Doing taxes as a freelancer can be extra tricky. If you work for yourself, here's what you should know about how to handle taxes.

Freelancing isn’t easy. It’s not all working outside on your laptop or digital nomading your way around the world. Sure, there’s that, but you’re also constantly working to win over new clients, deal with demands from current ones, budget with an irregular income, and so on. It’s a constant hustle toward success, and if you want to make a decent, sustainable income, freelancing is not for the faint of heart.

Oh, and then there’s the completely unsexy side of freelancing: taxes.

Doing taxes as a freelancer isn’t pretty, but hey, the sausage has to get made. When you’re a full-time worker, your employer takes care of taxes for you. All you have to do is file in April. As a freelancer, you own the responsibility entirely.

I learned this the hard way when I completely depleted my savings during my first year as a full-time freelancer. To avoid the same mistake, here are a few tax-related issues you should know about freelancing, independent contracting, or self-employment.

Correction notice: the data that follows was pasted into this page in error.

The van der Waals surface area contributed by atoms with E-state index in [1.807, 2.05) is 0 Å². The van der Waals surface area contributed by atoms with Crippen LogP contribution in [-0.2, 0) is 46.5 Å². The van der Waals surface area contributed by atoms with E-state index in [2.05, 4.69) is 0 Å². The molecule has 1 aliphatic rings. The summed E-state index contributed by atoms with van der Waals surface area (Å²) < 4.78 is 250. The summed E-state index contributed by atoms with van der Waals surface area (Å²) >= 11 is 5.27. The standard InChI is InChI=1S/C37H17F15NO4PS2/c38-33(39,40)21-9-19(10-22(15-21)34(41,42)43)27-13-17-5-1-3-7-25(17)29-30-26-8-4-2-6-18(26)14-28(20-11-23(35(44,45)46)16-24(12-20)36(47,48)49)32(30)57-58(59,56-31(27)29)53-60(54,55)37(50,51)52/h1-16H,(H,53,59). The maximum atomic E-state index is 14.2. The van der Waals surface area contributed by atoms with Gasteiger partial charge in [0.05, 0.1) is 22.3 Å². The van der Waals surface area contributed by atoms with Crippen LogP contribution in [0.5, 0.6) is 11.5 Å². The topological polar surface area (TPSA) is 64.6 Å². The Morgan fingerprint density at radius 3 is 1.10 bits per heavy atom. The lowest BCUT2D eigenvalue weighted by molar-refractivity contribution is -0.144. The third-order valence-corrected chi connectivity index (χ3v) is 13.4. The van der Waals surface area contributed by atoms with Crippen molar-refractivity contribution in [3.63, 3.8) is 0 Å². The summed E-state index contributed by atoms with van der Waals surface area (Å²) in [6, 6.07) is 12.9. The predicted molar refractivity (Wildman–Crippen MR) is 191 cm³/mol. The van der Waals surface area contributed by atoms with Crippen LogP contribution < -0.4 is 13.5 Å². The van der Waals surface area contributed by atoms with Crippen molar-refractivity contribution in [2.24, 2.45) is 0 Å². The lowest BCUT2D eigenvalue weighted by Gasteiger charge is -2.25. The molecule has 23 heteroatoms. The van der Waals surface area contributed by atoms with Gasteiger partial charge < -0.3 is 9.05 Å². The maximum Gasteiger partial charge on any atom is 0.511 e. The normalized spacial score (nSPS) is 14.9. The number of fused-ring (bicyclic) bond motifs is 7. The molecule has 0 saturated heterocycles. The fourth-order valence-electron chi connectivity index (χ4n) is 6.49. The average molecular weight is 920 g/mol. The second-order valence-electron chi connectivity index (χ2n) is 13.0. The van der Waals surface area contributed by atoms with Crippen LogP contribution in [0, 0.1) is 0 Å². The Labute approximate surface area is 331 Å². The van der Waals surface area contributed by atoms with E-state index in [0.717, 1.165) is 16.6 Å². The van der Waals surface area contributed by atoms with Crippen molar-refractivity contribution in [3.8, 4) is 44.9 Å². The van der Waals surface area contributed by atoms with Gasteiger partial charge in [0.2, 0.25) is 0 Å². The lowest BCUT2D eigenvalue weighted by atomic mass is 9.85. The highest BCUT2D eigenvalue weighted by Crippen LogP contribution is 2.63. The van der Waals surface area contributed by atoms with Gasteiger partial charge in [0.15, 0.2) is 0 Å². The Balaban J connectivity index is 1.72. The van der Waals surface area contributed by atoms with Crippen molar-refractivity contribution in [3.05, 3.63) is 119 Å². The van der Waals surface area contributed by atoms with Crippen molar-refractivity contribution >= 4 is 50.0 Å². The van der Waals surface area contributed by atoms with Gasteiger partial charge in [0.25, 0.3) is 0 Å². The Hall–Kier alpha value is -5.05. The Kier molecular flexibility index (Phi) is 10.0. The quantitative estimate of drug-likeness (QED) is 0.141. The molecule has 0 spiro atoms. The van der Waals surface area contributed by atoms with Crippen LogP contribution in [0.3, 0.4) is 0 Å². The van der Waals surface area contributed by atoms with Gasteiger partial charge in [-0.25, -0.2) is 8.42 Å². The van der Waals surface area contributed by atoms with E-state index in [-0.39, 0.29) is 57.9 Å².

You Have to Pay Throughout the Year

My first full year as a freelancer was a disaster. This was mostly because I had no idea I was a freelancer. I went into work every day, stayed late often, and received a regular paycheck. Sounds like a standard 9-5, right?  It wasn’t.

Technically, I was a freelancer, an independent contractor. When I started, I signed a W9 instead of a W4. Independent contractors sign the former, employees sign the latter. Now, this is 100% on me. I should’ve snapped to it, but I was naive and eager for the job.